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Posted by on Aug 25, 2013 in Featured, Law, Politics | 11 comments

Colin Powell’s new warning to the Republican Party: voter ID drive will backfire

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I have often said that former Secretary of State Colin Powell is the “voice of truth” for many independent, centrists and moderate voters and for that species of Republican called the “moderate Republican” or even the “center-right Republican” — a species vanishing as surely as the animal rhino and the elephants are poised to exit the earth. In business trip from September 2011 – May 2012 I drove 49,000 miles around the country and often met people who’d say they are usually where Powell is. Now Powell has a new warning for his party: the GOP’s drive in many states to implement often draconian voter ID laws will backfire.

“These kinds of procedures that are being put in place to slow the process down and make it likely that fewer Hispanics and African Americans might vote I think are going to backfire, because these people are going to come out and do what they have to to vote, and I encourage that,” Powell said on CBS’s “Face the Nation.”

Following the Supreme Court ruling in June that struck down a key part of the Voting Rights Act, Republicans in states like Texas and North Carolina are advancing legislation that would require voters to show photo ID at the polls.

“They claim that there’s widespread abuse and voter fraud, but nothing substantiates that,” Powell said. “There isn’t widespread abuse.”

Many conservatives dislike and distrust Powell since he has been highly critical of his party as the influence of the Tea Party, social conservatives and talk radio show hosts began to be widely felt. This is not the same brand of conservatism that marked the terms of either of the George Bushes. And, in criticizing his party, Powell often seems to pick the correct moment, where his comments echo the views of many other Americans. Unlike Arizona Sen.John McCain, he’s not a virtual regular on Sunday morning or early morning news shows, so when he does weigh in, his comments carry extra weight — even as they are dismissed by many conservatives.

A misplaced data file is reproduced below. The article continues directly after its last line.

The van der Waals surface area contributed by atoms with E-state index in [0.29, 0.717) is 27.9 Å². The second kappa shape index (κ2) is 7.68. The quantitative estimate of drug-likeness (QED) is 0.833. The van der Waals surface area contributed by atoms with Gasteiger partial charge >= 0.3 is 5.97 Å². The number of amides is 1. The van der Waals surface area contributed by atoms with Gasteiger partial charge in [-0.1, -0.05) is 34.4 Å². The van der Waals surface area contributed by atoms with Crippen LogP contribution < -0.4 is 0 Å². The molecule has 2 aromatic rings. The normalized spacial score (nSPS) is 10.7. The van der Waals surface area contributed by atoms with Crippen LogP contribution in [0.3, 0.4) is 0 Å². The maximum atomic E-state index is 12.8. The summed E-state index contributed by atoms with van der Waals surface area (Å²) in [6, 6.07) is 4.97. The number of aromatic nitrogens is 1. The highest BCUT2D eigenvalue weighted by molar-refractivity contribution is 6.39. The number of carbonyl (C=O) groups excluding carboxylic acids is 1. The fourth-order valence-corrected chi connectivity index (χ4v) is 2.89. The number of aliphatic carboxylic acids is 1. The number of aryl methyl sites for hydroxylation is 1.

And he does again when he talks about the effort by many Republicans and GOP legislators to in effect suppress the votes of groups that are less likely to vote Republican.

He said the GOP’s moves on voting access would in particular damage the party’s effort to appeal to the growing minority populations it will need to win national elections in the future. “This is not the way to do it,” Powell said.

He said he disagreed with the Supreme Court’s decision on the Voting Rights Act.
“I would have preferred that they did not reach such a conclusion, but they did, and I can see why they reached such a conclusion,” Powell said.

Here’s the video of the segment which also includes his view on the Trayvon Martin verdict and a bit of advice to President Barack Obama on race issues:

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Copyright 2013 The Moderate Voice
  • dduck

    Listen up schmucks.
    The guy from the Bronx knows what he is saying.

  • Smooth Jazz

    “Many conservatives dislike and distrust Powell since he has been highly critical of his party as the influence of the Tea Party, social conservatives and talk radio show hosts began to be widely felt.”

    Many conservatives dislike and distrust Powell because they don’t know what hat he is wearing at any given time: On one hand, he can be a loyal Repub serving honorably in the Admin of the Bushes and Reagan, and on the other kissing up to Obama and hiving up Liberal platitudes on sympathetic Dem megaphones such as CBS, NBC, et al. For example, his comment on the Trayvon Martin case can arguably be called propaganda since there is no evidence that a Hispanic man shooting a black teenager was anything other than self defense as a jury found. His comments on the matter arguably is for the PC crowd and appears designed to cozy up to the race hustlers and the echochamber groupthink of Liberals lkike Bob Schieffer that dominate the American media and networks.